Europe Making Strides in Curbing Plastic Waste and Litter

by Elise Saade 15 Oct. 2019

Plastic waste and litter are considered some of the most urgent problems faced by humanity and ecosystems.

Images of polluted beaches, turtles, and fish strangled by plastic item—and even a whale with a stomach full of plastic bags—have been bombarding our news and social media channels for years. However, no real impact has been left on people or industries.

That was, of course, until National Geographic’s iconic cover picture showcasing a plastic bag in the shape of an iceberg was published, implying that we had missed the whole picture of the plastic pollution problem. From there, the picture spread fanatically. It was one of the most memorable and impactful messages of all time; for the first time, we felt accountable for this problem which has been ongoing for centuries. 

 

Plastic production

Even though the level of awareness is increasing on an industrial and individual level, surprisingly, we do not see a decrease in the production levels of plastic. In fact, the production of plastic is expected to double over the next 20 years. This indicates higher numbers in plastic waste in the future.

 

Plastic waste

Every year, around 8 million tons of plastics worldwide—and around 150,000 to 500,000 tons of plastic waste from the EU specifically—makes its way to oceans and beaches.

Single-use plastics items are a major source of these plastic leakages. They are among the items most commonly found on beaches and represent an estimated 50 percent of marine litter in the EU.[1]

So, what, you may ask, are governmental entities doing to regulate plastics in light of growing public awareness of the problem?

Regulating Single-use Plastic

To regulate the problem of plastic litter, the EU recently adopted Directive (EU) 2019/904 on the reduction of the impact of certain plastic products on the environment to introduce a set of tailored measures in the aim of:

· Banning the production and the placing on the market of the most harmful single-use plastics which can be affordably replaced on the market, such as plastic cotton buds and sticks for balloons

  • Reducing the consumption of plastics for which an alternative is not yet available, such as food containers and beverage cups made of plastic
  • Instituting design requirements for beverage bottles manufactured with polyethylene terephthalate that will ensure that the bottles are composed of at least 25 percent recycled plastic by 2025 and 30 percent recycled plastic by 2030
  • Requiring that single-use plastic products that have caps or lids are only placed on the market if the cap/lid remains attached to the container during the product’s usage
  • Introducing extended producer responsibility schemes covering the cost of cleaning -up litter, similar to what applies to products such as tobacco filters and fishing gear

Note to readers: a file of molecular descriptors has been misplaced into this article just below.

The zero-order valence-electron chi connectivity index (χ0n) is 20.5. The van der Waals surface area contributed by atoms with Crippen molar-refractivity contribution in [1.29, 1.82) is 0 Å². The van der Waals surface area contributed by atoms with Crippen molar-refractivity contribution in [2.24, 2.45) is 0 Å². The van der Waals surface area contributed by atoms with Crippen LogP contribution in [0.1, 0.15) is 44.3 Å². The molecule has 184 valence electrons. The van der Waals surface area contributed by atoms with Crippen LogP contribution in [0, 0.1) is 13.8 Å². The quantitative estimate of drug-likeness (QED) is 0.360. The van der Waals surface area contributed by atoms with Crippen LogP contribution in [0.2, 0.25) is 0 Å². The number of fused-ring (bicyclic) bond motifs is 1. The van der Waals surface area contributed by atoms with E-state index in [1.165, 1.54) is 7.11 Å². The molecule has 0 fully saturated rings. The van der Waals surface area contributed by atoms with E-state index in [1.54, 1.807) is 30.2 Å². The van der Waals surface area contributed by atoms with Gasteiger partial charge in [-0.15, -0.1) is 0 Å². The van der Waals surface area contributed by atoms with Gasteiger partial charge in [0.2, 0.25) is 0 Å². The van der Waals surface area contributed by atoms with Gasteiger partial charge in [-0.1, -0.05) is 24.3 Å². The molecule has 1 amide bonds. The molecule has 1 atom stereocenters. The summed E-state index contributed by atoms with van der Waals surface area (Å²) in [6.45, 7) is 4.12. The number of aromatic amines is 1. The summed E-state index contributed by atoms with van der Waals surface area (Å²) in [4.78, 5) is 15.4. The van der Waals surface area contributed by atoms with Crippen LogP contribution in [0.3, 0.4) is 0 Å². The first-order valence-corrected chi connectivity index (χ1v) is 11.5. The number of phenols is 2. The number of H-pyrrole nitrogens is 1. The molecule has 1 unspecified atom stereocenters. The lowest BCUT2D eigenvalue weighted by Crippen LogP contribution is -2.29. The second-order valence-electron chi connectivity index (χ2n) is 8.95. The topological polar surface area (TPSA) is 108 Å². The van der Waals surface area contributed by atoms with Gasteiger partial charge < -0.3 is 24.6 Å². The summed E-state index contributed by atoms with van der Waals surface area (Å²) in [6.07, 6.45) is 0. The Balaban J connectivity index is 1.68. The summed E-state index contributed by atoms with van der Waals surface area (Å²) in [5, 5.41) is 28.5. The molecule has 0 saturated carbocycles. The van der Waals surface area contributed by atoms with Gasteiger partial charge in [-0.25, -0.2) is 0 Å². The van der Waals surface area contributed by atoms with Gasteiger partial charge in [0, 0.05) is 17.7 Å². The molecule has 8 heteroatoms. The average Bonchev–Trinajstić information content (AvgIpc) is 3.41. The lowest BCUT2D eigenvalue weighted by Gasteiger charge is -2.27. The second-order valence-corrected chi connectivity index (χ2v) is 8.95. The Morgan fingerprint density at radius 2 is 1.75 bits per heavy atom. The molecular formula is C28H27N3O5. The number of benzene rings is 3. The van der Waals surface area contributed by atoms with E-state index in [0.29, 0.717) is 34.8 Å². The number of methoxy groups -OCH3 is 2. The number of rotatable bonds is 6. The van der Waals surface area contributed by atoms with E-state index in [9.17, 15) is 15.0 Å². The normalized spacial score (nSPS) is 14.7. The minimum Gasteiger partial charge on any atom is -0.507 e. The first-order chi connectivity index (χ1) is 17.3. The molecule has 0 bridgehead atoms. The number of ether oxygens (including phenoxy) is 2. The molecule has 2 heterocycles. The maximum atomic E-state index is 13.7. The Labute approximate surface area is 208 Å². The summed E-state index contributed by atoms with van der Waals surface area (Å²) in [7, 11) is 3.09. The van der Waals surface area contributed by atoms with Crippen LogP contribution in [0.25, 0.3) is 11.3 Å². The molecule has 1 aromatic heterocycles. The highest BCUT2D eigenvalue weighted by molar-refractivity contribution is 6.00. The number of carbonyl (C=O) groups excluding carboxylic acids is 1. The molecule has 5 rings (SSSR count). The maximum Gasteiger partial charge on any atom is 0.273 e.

Member States have until July 3, 2021 to transpose the Directive into their national legislation.

Regulating Plastic bags

Within the category of single-use plastics, the plastic bag dilemma is one of the most prevalent and public facing.

In Europe, 44 countries adopted some form of legislation to regulate plastic bags. Many other countries worldwide already took notice of this issue and began to enact total or partial bans on the use, manufacture, import and export of plastic bags.

Impact on industry

With this growing interest in curbing plastic waste and litter, industries are particularly encouraged to adopt preventive and adaptive measures such as:

  • The promotion of existing alternatives to single-use plastic items (e.g. in catering and take-aways), where there are options that are more environmentally beneficial
  • The pursuit of voluntary commitments in support of the recycling of plastic packaging and waste

Moreover, with regards to the uptake on the circularity of products, industries are encouraged to take concrete steps to improve dialogue and cooperation on material and product design aspects.

Finally, industries should be prepared to enhance their producer responsibility schemes depending on the category of plastics by:

  • Internalizing the costs related to waste collection in addition to transport, treatment and marine litter clean-up costs
  • Designing suitable products that are technically durable
  • Ensuring the appropriate labels are correctly affixed

Conclusion

Whether on the beach or in the sea, plastics are harmful to the environment and human health. The measures that are being taken globally and regionally are helping to address the problem.

There remain many shortcomings to be addressed, such as the presence of microplastics in products that we use and consume on a daily basis. However, we can see that initiatives are taking place globally and that Europe has begun to play a role as a frontrunner in the global fight against plastic pollution.


[1] Joint Research Centre, European Commission (2017)